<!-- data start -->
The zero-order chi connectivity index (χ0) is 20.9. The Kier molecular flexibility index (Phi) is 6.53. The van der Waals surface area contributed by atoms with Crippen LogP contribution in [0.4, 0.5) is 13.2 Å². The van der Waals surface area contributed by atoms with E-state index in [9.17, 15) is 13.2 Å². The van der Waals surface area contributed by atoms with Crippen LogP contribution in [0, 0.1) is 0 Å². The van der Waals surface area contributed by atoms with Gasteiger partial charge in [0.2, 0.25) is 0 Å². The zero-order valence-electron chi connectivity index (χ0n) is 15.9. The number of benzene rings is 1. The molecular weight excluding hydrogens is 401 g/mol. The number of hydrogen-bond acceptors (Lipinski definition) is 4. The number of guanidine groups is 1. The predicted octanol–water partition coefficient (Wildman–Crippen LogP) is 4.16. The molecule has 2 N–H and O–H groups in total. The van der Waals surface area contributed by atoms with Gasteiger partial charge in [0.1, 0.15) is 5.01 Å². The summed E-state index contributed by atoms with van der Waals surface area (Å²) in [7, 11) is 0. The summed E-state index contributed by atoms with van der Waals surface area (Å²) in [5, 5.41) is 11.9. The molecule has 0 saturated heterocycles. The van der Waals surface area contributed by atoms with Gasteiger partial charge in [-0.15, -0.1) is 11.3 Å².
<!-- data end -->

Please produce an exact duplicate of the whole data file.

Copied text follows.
The zero-order chi connectivity index (χ0) is 20.9. The Kier molecular flexibility index (Phi) is 6.53. The van der Waals surface area contributed by atoms with Crippen LogP contribution in [0.4, 0.5) is 13.2 Å². The van der Waals surface area contributed by atoms with E-state index in [9.17, 15) is 13.2 Å². The van der Waals surface area contributed by atoms with Crippen LogP contribution in [0, 0.1) is 0 Å². The van der Waals surface area contributed by atoms with Gasteiger partial charge in [0.2, 0.25) is 0 Å². The zero-order valence-electron chi connectivity index (χ0n) is 15.9. The number of benzene rings is 1. The molecular weight excluding hydrogens is 401 g/mol. The number of hydrogen-bond acceptors (Lipinski definition) is 4. The number of guanidine groups is 1. The predicted octanol–water partition coefficient (Wildman–Crippen LogP) is 4.16. The molecule has 2 N–H and O–H groups in total. The van der Waals surface area contributed by atoms with Gasteiger partial charge in [0.1, 0.15) is 5.01 Å². The summed E-state index contributed by atoms with van der Waals surface area (Å²) in [7, 11) is 0. The summed E-state index contributed by atoms with van der Waals surface area (Å²) in [5, 5.41) is 11.9. The molecule has 0 saturated heterocycles. The van der Waals surface area contributed by atoms with Gasteiger partial charge in [-0.15, -0.1) is 11.3 Å².